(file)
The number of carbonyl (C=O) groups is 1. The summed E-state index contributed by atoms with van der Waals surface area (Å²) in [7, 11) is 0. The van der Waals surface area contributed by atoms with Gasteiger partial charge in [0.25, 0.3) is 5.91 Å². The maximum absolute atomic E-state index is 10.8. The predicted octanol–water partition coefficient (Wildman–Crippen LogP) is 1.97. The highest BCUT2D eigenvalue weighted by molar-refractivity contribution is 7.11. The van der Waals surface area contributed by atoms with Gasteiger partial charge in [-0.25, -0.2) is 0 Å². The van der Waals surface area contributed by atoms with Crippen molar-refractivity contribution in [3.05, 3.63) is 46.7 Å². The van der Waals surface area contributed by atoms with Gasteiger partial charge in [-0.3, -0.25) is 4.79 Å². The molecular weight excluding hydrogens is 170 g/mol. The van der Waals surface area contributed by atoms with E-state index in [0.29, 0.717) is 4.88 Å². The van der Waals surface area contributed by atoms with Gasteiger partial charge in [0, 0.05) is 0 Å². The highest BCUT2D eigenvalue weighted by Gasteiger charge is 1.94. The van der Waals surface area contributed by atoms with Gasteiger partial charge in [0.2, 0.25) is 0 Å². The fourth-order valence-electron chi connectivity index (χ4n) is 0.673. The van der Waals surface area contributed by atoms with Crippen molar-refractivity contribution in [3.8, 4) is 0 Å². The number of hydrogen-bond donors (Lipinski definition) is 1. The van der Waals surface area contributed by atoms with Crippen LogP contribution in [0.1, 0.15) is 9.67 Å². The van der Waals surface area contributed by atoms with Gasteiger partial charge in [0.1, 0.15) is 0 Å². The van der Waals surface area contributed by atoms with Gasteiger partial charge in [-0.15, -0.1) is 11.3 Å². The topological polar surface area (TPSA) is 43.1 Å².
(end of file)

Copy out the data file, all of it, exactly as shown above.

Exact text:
The number of carbonyl (C=O) groups is 1. The summed E-state index contributed by atoms with van der Waals surface area (Å²) in [7, 11) is 0. The van der Waals surface area contributed by atoms with Gasteiger partial charge in [0.25, 0.3) is 5.91 Å². The maximum absolute atomic E-state index is 10.8. The predicted octanol–water partition coefficient (Wildman–Crippen LogP) is 1.97. The highest BCUT2D eigenvalue weighted by molar-refractivity contribution is 7.11. The van der Waals surface area contributed by atoms with Gasteiger partial charge in [-0.25, -0.2) is 0 Å². The van der Waals surface area contributed by atoms with Crippen molar-refractivity contribution in [3.05, 3.63) is 46.7 Å². The van der Waals surface area contributed by atoms with Gasteiger partial charge in [-0.3, -0.25) is 4.79 Å². The molecular weight excluding hydrogens is 170 g/mol. The van der Waals surface area contributed by atoms with E-state index in [0.29, 0.717) is 4.88 Å². The van der Waals surface area contributed by atoms with Gasteiger partial charge in [0, 0.05) is 0 Å². The highest BCUT2D eigenvalue weighted by Gasteiger charge is 1.94. The van der Waals surface area contributed by atoms with Gasteiger partial charge in [0.2, 0.25) is 0 Å². The fourth-order valence-electron chi connectivity index (χ4n) is 0.673. The van der Waals surface area contributed by atoms with Crippen molar-refractivity contribution in [3.8, 4) is 0 Å². The number of hydrogen-bond donors (Lipinski definition) is 1. The van der Waals surface area contributed by atoms with Crippen LogP contribution in [0.1, 0.15) is 9.67 Å². The van der Waals surface area contributed by atoms with Gasteiger partial charge in [0.1, 0.15) is 0 Å². The van der Waals surface area contributed by atoms with Gasteiger partial charge in [-0.15, -0.1) is 11.3 Å². The topological polar surface area (TPSA) is 43.1 Å².